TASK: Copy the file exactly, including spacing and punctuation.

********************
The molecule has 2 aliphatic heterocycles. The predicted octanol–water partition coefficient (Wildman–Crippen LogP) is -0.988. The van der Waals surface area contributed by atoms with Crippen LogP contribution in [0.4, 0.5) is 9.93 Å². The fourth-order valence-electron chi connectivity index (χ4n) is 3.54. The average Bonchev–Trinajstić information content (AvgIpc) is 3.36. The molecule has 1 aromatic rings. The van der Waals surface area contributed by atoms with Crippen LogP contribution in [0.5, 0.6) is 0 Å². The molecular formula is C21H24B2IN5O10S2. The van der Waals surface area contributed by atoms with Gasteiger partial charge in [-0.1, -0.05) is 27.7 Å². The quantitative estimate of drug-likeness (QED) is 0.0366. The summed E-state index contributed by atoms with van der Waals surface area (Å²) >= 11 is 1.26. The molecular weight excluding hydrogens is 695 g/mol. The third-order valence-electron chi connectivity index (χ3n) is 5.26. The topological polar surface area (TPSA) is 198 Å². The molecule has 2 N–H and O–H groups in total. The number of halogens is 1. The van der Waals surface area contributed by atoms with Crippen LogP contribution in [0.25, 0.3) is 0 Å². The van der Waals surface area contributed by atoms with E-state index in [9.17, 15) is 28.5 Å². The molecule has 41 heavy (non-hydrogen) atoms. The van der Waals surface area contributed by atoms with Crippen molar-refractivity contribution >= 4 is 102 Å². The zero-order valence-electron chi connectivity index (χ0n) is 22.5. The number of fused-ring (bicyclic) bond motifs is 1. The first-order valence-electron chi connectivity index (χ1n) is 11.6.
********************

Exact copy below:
The molecule has 2 aliphatic heterocycles. The predicted octanol–water partition coefficient (Wildman–Crippen LogP) is -0.988. The van der Waals surface area contributed by atoms with Crippen LogP contribution in [0.4, 0.5) is 9.93 Å². The fourth-order valence-electron chi connectivity index (χ4n) is 3.54. The average Bonchev–Trinajstić information content (AvgIpc) is 3.36. The molecule has 1 aromatic rings. The van der Waals surface area contributed by atoms with Crippen LogP contribution in [0.5, 0.6) is 0 Å². The molecular formula is C21H24B2IN5O10S2. The van der Waals surface area contributed by atoms with Gasteiger partial charge in [-0.1, -0.05) is 27.7 Å². The quantitative estimate of drug-likeness (QED) is 0.0366. The summed E-state index contributed by atoms with van der Waals surface area (Å²) >= 11 is 1.26. The molecular weight excluding hydrogens is 695 g/mol. The third-order valence-electron chi connectivity index (χ3n) is 5.26. The topological polar surface area (TPSA) is 198 Å². The molecule has 2 N–H and O–H groups in total. The number of halogens is 1. The van der Waals surface area contributed by atoms with Crippen LogP contribution in [0.25, 0.3) is 0 Å². The van der Waals surface area contributed by atoms with E-state index in [9.17, 15) is 28.5 Å². The molecule has 41 heavy (non-hydrogen) atoms. The van der Waals surface area contributed by atoms with Crippen molar-refractivity contribution >= 4 is 102 Å². The zero-order valence-electron chi connectivity index (χ0n) is 22.5. The number of fused-ring (bicyclic) bond motifs is 1. The first-order valence-electron chi connectivity index (χ1n) is 11.6.